Increasing co-pays and deductibles have become an obstacle to good health care. Doctors want patients to take their medications, but when co-pays and deductibles add up, too often patients wind up making tough decisions about how often to take their medication. We think high-value preventive medications should be "barrier free."
- Many medications and services for chronic conditions such as hypertension, high cholesterol, diabetes, asthma, depression, and HIV/AIDS are considered “high value” - meaning they are highly effective and prevent much more costly complications.
- Yet, high co-pays and deductibles discourage adherence to prescribed treatments. Patients skip taking their pills, leading to complications and expensive emergency services and hospitalizations.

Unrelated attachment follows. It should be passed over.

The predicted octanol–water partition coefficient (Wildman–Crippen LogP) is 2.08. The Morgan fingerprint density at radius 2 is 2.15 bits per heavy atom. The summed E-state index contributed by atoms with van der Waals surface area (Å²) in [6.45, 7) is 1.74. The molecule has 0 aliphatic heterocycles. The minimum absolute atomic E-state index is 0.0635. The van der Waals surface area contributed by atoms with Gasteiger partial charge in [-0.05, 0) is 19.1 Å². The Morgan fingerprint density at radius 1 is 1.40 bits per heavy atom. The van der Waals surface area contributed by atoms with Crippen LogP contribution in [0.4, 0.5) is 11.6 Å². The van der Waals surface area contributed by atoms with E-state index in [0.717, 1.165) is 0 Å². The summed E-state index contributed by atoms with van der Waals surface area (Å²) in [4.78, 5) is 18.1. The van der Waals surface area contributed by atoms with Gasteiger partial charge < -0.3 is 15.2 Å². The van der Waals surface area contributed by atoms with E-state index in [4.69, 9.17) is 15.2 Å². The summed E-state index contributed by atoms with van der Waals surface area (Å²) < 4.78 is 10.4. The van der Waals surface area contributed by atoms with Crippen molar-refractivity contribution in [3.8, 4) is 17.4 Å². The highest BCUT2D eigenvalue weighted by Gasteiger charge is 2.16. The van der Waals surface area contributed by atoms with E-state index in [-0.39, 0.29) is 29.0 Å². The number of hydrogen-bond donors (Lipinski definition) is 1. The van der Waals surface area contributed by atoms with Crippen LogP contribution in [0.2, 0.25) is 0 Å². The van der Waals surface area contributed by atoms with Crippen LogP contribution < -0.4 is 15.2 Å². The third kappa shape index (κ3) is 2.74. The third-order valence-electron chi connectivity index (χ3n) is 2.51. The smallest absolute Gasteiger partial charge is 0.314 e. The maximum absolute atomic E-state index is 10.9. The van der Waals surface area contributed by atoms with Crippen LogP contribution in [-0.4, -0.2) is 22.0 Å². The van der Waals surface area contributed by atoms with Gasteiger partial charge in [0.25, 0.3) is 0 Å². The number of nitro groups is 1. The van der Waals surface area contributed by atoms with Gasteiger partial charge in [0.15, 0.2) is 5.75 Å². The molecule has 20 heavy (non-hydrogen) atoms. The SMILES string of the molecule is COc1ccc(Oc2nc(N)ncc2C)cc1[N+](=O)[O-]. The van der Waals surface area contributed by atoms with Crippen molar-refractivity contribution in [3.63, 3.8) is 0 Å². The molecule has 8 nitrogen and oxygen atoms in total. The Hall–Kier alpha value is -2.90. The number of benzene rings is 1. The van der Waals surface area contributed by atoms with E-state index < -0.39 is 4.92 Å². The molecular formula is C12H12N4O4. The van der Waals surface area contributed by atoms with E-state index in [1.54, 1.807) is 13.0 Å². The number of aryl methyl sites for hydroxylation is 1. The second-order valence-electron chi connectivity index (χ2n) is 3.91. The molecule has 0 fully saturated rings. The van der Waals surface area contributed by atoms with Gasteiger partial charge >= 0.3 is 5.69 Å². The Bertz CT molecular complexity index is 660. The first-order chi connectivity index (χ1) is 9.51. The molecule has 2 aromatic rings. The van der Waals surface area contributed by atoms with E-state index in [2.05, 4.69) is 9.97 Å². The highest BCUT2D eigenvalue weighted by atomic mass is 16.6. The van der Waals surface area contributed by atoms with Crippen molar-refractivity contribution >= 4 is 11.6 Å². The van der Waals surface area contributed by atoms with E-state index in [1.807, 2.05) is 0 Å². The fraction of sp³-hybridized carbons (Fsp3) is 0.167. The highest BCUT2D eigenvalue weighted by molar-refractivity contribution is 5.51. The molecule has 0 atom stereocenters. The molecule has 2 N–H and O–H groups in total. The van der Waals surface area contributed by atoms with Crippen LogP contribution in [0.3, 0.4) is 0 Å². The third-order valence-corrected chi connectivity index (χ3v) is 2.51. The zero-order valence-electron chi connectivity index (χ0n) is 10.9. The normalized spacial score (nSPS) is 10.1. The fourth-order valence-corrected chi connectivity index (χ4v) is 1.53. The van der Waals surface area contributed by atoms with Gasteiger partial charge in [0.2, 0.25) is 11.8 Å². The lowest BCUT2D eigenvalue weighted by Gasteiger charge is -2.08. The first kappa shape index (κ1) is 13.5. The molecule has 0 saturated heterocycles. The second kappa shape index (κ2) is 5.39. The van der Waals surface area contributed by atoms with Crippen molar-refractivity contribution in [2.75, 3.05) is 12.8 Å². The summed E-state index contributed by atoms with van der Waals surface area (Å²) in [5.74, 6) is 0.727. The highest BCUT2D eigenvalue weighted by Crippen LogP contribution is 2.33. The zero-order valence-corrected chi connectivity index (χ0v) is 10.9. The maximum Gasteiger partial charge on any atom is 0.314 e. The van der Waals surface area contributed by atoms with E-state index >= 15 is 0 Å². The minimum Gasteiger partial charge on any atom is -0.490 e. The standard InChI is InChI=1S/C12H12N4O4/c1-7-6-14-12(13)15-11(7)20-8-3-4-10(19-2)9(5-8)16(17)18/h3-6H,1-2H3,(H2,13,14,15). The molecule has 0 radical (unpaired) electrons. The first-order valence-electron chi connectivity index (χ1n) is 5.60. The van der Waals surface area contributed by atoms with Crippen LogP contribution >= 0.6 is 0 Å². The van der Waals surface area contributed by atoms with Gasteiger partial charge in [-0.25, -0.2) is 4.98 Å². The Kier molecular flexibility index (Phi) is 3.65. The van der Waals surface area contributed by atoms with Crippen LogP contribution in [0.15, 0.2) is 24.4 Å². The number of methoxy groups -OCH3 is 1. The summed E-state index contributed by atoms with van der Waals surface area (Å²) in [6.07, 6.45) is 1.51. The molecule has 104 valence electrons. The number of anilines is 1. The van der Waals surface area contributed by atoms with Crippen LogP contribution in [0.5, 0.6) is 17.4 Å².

- In Massachusetts, high deductible (over $1250) plans continue to grow, particularly for individuals and those working for small businesses of under 50 workers. State data show that from 2011 to 2013, the proportion of workers in small firms with high deductibles increased from 30 to 38%. For individuals, 45% of those with coverage were in high deductible plans.
Two identical companion bills, An Act to keep people healthy by removing barriers to cost-effective care (S.606 and H. 984), sponsored Senator Lewis and Representative Farley-Bouvier, would end co-pays for cost effective care for people with chronic conditions. The bill would establish a state panel of experts to recommend high-value and cost-effective services, treatments, and prescription drugs that would not be subject to cost sharing under all fully-insured health plans, including MassHealth and commercial insurance.